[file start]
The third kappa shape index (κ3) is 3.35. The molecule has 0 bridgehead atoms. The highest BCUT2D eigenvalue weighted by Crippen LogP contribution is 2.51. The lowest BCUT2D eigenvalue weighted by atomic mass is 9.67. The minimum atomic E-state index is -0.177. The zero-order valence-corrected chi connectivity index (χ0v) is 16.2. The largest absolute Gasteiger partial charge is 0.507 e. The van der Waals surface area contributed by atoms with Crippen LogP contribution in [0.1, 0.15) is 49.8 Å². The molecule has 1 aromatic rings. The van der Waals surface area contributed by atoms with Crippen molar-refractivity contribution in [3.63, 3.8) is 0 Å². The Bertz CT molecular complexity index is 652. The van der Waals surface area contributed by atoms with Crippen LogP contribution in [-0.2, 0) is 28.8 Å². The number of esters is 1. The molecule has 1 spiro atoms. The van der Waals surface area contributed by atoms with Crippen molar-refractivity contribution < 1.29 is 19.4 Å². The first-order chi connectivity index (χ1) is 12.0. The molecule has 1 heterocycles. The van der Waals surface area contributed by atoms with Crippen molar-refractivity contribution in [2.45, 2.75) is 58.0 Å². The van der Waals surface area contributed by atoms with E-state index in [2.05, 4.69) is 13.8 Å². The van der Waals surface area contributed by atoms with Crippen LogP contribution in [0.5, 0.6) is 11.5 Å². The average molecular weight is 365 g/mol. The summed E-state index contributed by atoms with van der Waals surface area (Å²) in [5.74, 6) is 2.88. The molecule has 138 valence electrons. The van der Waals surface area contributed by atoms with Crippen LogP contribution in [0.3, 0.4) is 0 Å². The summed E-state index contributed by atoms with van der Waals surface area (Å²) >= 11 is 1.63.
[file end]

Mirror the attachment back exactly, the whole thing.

The third kappa shape index (κ3) is 3.35. The molecule has 0 bridgehead atoms. The highest BCUT2D eigenvalue weighted by Crippen LogP contribution is 2.51. The lowest BCUT2D eigenvalue weighted by atomic mass is 9.67. The minimum atomic E-state index is -0.177. The zero-order valence-corrected chi connectivity index (χ0v) is 16.2. The largest absolute Gasteiger partial charge is 0.507 e. The van der Waals surface area contributed by atoms with Crippen LogP contribution in [0.1, 0.15) is 49.8 Å². The molecule has 1 aromatic rings. The van der Waals surface area contributed by atoms with Crippen molar-refractivity contribution in [3.63, 3.8) is 0 Å². The Bertz CT molecular complexity index is 652. The van der Waals surface area contributed by atoms with Crippen LogP contribution in [-0.2, 0) is 28.8 Å². The number of esters is 1. The molecule has 1 spiro atoms. The van der Waals surface area contributed by atoms with Crippen molar-refractivity contribution < 1.29 is 19.4 Å². The first-order chi connectivity index (χ1) is 12.0. The molecule has 1 heterocycles. The van der Waals surface area contributed by atoms with Crippen molar-refractivity contribution in [2.45, 2.75) is 58.0 Å². The van der Waals surface area contributed by atoms with E-state index in [2.05, 4.69) is 13.8 Å². The van der Waals surface area contributed by atoms with Crippen LogP contribution in [0.5, 0.6) is 11.5 Å². The average molecular weight is 365 g/mol. The summed E-state index contributed by atoms with van der Waals surface area (Å²) in [5.74, 6) is 2.88. The molecule has 138 valence electrons. The van der Waals surface area contributed by atoms with Crippen LogP contribution in [0.3, 0.4) is 0 Å². The summed E-state index contributed by atoms with van der Waals surface area (Å²) >= 11 is 1.63.